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World Travel Guide > Guides > Middle East > Oman > Muscat

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Things to see in Muscat

Attractions

Royal Opera House

Mixing Islamic and Italianate architecture, the Royal Opera House is a wonderful 1,100-seat concert hall that also hosts theatrical performances. Its season runs from September to May and all concertgoers must adhere to a smart dress code. No jeans or trainers are allowed, but overalls are available to hire at the venue.

Address: Shatti Al Qurum, Al Kharjiyah Street, Muscat,
Telephone: +968 2440 3300.
Opening times:

Dpendant on show.

Website: http://www.rohmuscat.org.om
Admission Fees:

Yes

Disabled Access: No
UNESCO: No

Mutrah Souk

This wonderful old souk runs through a warren of alleyways off Mutrah Corniche, with cupboard-sized shops selling everything from home-grown frankincense, gold and myrrh to plastic trays and Omani khanja (ceremonial daggers). Stop to look for strings of semi-precious 'gems' in bead shops festooned with handicrafts from Afghanistan to India.

Address: , Mutrah Corniche, Muscat,
Telephone:
Opening times:

Sat-Thu 0900-1300 and 1600-2100, Fri 1600-2100.

Website:
Admission Fees:

No

Disabled Access: Yes
UNESCO: No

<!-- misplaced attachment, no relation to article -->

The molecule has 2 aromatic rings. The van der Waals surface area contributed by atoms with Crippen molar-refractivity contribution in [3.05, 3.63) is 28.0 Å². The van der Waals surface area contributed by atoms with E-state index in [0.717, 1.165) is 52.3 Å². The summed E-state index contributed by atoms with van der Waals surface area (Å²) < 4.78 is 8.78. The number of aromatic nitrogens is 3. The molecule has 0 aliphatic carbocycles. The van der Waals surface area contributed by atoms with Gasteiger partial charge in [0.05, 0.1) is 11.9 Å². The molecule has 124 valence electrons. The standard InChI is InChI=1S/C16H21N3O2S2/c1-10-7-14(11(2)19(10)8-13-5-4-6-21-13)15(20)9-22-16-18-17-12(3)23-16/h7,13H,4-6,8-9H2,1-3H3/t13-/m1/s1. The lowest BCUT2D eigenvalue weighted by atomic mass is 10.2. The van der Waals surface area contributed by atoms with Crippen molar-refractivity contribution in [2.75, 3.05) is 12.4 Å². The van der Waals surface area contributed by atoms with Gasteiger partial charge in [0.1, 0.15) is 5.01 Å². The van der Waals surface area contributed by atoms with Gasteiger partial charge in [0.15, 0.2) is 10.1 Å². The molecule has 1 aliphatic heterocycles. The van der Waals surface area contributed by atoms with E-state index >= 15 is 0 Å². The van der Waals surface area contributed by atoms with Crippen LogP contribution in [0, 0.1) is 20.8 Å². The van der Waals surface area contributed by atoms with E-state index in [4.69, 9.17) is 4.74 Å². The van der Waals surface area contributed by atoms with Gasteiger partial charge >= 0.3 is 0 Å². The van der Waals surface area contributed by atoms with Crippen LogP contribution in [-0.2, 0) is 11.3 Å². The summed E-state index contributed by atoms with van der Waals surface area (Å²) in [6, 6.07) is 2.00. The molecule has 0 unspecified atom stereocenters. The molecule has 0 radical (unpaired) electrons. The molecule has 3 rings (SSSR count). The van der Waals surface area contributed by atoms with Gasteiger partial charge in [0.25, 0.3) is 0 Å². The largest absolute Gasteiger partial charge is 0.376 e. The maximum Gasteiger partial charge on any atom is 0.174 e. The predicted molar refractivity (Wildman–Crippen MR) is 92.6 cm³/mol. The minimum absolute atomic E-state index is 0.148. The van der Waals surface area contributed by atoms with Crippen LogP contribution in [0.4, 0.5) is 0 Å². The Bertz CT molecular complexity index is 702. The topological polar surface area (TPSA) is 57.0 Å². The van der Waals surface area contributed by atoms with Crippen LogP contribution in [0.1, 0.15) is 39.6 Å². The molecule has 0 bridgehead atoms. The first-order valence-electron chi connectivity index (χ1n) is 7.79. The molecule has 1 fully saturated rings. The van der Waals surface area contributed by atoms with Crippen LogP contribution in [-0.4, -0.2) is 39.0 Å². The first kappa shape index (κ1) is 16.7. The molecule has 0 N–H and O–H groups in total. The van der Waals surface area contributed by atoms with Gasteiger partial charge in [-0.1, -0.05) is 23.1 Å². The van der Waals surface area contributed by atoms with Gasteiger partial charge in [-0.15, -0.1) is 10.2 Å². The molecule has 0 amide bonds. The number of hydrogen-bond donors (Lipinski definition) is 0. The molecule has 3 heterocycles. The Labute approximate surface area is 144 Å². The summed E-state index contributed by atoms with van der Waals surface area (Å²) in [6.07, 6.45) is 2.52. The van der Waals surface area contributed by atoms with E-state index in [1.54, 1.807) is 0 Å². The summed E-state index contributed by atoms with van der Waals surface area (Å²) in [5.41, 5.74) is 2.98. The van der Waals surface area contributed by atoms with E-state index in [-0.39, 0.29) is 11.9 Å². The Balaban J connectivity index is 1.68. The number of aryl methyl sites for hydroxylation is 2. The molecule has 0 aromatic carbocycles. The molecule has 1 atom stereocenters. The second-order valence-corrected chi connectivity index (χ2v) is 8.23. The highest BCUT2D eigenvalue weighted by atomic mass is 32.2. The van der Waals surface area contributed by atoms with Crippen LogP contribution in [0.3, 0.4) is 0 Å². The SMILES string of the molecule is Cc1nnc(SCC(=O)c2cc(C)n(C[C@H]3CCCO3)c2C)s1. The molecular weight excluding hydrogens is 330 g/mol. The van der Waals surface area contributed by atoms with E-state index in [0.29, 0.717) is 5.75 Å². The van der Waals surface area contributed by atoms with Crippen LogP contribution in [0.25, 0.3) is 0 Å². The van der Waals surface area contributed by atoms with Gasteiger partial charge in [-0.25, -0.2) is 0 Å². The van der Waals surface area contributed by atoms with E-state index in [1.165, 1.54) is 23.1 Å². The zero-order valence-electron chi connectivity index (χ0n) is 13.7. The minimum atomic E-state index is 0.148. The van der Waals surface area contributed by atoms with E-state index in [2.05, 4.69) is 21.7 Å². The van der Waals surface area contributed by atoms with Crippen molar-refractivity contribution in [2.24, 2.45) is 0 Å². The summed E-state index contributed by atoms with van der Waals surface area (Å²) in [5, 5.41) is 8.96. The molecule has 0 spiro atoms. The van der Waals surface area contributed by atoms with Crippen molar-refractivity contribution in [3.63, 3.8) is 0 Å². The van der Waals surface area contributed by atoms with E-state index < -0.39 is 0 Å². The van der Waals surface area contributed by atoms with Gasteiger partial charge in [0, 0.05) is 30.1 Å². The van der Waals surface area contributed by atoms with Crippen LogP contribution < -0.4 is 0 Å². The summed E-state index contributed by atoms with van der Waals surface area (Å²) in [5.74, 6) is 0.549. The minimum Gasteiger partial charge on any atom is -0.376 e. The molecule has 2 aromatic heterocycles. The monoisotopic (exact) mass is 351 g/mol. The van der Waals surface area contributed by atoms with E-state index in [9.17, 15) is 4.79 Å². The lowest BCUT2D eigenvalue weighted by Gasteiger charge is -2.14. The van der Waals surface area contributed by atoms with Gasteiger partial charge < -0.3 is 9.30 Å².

Mutrah Corniche

This sweeping arc of old, balconied buildings and tiled mosque domes, souvenir shops and carpet vendors begins with the early-morning fish market, is punctuated with 18th-century Mutrah Fort and ends with musical fountains overlooking the harbour. It's a popular evening stroll for Muscat's citizens keen on catching the sea breeze.

Address: , Mutrah Corniche, Muscat,
Telephone:
Opening times:

Daily 24 hours.

Website:
Admission Fees:

No

Disabled Access: Yes
UNESCO: No

Sultan Qaboos Grand Mosque

A masterful piece of modern Islamic architecture, the comparatively unassuming Indian sandstone exterior of the Grand Mosque belies an almost overwhelmingly beautiful interior that's rich with hand-loomed Persian carpet, elaborate tile work and a huge chandelier. It's also the only mosque in Oman open to non-Muslims. Dress modestly during your visit.

Address: Al Ghubra, Sultan Qaboos Street, Muscat,
Telephone:
Opening times:

Sat-Thu 0800-1100 (for non-Muslims).

Website: http://www.sultanqaboosgrandmosque.com
Admission Fees:

No

Disabled Access: Yes
UNESCO: No

Bait Al Zubair

Muscat has several small museums dedicated to Omani heritage, but this collection of antique weaponry, jewellery and furniture is its best. With early maps, photos and prints as well as coins and stamps, it gives a flavour of life before the 1970 coup. It also includes a restored house, Bait Al Dalaleel.